Bid for Waikato economic development agency
Waikato isn't getting its share of government money for economy-boosting projects, a local businessman says.
The suggested solution is a regional economic development agency to be a voice for projects, such as making Te Aroha a spa capital.
Waikato Means Business chair Dallas Fisher presented the idea to Hamilton city councillors at a Thursday briefing - and asked for a yearly $140,000 contribution to the new body.
But several councillors were sceptical, wanting to know why this would work when previous versions hadn't.
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Economic development in the Waikato is fragmented, Fisher said. It needs to speak with one voice.
"We need to give government the signals so they will release their purse strings to the Waikato because, compared to every other region, we're just not getting our share," Fisher said.
Once the Waikato has the figures and the right projects, it can go to Government and ask for help.
"This is about turning your dollar into four, so your dollar matches the regional council, matches business, matches Government."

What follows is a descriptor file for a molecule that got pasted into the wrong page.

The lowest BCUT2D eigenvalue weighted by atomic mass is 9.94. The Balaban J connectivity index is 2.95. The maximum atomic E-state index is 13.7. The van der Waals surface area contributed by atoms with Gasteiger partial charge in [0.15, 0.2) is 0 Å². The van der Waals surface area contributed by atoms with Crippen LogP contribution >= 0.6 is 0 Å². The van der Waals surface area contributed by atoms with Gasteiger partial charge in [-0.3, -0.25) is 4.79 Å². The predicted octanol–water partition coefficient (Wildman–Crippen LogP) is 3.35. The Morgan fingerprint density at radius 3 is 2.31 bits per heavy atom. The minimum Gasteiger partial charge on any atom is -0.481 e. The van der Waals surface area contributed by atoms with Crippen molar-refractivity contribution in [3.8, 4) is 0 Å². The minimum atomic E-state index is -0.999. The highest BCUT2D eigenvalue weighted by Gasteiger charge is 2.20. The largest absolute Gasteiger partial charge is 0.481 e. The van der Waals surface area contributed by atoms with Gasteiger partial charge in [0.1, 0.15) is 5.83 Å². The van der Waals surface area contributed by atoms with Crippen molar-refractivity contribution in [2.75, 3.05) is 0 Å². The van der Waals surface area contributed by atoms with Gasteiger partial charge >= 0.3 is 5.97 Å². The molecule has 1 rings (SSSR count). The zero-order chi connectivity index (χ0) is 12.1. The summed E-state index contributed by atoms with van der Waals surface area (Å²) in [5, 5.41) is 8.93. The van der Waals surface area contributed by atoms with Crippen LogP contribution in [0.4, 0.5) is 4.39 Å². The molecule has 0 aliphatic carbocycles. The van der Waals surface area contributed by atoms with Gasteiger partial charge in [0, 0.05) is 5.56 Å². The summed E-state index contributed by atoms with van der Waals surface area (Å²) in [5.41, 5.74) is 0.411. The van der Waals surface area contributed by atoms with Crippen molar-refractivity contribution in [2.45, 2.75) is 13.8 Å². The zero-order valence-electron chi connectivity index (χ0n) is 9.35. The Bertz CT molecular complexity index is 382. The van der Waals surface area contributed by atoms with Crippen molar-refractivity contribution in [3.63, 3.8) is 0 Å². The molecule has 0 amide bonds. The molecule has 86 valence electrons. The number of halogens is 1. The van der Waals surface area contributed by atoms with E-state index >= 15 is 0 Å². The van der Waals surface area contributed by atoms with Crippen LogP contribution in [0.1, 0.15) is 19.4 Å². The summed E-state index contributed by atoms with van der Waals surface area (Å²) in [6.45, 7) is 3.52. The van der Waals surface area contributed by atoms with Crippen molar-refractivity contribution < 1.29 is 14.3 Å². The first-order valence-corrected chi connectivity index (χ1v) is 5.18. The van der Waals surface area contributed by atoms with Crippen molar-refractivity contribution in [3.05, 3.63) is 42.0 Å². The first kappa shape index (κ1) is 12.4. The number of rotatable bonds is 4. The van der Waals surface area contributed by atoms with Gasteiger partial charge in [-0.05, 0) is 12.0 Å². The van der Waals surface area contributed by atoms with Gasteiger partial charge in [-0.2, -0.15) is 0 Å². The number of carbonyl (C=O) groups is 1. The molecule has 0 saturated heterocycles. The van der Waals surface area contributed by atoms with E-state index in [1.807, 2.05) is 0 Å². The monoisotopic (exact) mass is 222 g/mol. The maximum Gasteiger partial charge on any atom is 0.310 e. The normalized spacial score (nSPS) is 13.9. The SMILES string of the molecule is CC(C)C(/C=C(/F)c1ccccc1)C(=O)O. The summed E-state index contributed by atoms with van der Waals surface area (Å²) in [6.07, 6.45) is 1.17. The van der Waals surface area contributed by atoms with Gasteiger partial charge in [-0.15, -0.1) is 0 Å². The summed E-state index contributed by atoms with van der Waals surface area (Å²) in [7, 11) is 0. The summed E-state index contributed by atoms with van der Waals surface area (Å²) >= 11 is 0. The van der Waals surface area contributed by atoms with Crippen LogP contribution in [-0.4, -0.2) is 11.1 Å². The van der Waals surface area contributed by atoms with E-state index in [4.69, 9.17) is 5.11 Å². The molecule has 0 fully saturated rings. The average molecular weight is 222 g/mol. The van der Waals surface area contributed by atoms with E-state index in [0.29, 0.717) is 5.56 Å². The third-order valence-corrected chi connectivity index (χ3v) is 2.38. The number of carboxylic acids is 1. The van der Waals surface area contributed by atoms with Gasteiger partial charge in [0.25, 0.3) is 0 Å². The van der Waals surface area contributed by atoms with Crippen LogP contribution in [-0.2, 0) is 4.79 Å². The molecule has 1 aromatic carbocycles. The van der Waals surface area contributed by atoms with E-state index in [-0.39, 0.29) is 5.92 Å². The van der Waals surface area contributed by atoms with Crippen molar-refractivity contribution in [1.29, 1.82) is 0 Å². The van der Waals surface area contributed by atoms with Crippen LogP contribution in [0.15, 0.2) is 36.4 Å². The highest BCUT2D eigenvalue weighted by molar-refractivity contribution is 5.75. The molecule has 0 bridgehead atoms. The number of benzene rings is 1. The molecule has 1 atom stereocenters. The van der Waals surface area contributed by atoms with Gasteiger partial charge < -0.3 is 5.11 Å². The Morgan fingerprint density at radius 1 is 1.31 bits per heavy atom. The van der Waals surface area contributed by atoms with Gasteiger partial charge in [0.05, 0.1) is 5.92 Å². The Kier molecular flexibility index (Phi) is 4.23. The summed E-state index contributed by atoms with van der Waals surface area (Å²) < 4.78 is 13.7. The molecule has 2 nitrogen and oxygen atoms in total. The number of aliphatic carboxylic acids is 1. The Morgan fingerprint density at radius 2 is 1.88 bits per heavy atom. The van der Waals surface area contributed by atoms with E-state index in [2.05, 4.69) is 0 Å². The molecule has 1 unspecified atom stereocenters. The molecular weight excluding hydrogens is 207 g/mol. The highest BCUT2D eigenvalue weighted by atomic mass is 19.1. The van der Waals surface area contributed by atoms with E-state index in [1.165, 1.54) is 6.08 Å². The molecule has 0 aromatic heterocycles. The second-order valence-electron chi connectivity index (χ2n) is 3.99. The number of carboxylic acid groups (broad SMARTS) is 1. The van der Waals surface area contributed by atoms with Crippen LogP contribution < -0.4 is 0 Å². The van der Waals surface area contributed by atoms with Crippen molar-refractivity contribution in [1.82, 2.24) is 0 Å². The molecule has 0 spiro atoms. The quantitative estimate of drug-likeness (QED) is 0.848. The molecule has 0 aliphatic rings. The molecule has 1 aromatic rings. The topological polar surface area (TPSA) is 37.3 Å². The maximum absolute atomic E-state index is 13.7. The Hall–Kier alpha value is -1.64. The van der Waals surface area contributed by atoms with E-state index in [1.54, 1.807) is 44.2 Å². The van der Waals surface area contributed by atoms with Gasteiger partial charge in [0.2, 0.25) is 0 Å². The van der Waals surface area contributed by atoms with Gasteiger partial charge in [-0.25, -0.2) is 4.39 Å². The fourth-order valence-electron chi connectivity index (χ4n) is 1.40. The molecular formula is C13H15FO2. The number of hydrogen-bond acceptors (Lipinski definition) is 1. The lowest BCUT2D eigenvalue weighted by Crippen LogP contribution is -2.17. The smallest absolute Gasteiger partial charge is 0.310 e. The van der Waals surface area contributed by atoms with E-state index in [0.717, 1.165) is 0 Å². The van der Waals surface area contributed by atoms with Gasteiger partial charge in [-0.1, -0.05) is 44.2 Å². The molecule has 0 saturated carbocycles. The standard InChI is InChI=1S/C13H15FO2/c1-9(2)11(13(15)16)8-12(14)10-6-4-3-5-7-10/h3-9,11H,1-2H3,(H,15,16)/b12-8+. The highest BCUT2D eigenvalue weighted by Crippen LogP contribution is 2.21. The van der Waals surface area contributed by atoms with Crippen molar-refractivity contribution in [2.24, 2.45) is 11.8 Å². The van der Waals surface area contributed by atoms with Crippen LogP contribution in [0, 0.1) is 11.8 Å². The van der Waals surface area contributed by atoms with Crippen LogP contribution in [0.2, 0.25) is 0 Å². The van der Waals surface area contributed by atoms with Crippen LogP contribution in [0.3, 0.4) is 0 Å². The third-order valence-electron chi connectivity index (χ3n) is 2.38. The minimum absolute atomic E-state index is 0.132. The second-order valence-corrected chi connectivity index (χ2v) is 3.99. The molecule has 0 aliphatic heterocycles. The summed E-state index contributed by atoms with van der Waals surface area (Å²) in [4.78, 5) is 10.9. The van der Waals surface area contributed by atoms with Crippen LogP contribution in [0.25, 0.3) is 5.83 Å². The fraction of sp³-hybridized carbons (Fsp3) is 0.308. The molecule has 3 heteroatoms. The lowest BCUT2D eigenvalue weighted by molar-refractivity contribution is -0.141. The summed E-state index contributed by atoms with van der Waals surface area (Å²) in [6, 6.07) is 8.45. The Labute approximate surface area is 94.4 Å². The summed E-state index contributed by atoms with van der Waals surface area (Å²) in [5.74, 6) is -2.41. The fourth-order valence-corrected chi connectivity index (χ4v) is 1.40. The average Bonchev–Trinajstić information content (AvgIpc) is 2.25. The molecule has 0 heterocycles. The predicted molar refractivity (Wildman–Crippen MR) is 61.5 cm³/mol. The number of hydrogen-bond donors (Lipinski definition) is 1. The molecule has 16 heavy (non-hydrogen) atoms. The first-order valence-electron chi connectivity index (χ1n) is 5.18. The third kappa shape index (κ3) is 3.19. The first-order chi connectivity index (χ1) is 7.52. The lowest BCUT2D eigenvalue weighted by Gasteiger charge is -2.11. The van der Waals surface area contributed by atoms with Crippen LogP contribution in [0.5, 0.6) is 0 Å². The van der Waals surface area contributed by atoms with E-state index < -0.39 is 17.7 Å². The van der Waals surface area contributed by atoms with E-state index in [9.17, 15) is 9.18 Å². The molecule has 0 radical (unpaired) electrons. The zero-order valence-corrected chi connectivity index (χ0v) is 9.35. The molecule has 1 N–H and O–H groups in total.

Fisher chairs the steering group behind Waikato Means Business, the region's economic development strategy.
The proposed development agency would ideally span nine councils and costs would be shared between them - based on population.
Taupo and Rotorua are not currently part of the plan, as they come under the Bay of Plenty programme.
The Ministry of Business, Innovation and Employment gave the Waikato $85,000 for economic development projects in 2016, Fisher said said.
This year, requests for $580,000 are in front of the ministry and they're getting traction.
Hamilton hasn't had much success with economic development agencies in the past, Councillor Angela O'Leary said, before asking what would make this one different.
Past groups were Hamilton-focused, council general manager of venues, tourism, and major events group Sean Murray said.
In some cases, the groups did not have the right leadership, funding, or any business involvement.
Fisher said a positive sign is the formation of Agenda Waikato - "business, for the first time, coming together at what I'll call a senior level".
Cr Paula Southgate asked what would happen if not all councils wanted to fund the development agency.
It would probably mean doing fewer co-funded projects, Fisher said, but councils which weren't part of the group wouldn't get the benefits from them.
Mayor Andrew King proposed that a report be brought back to council's next growth and infrastructure committee meeting.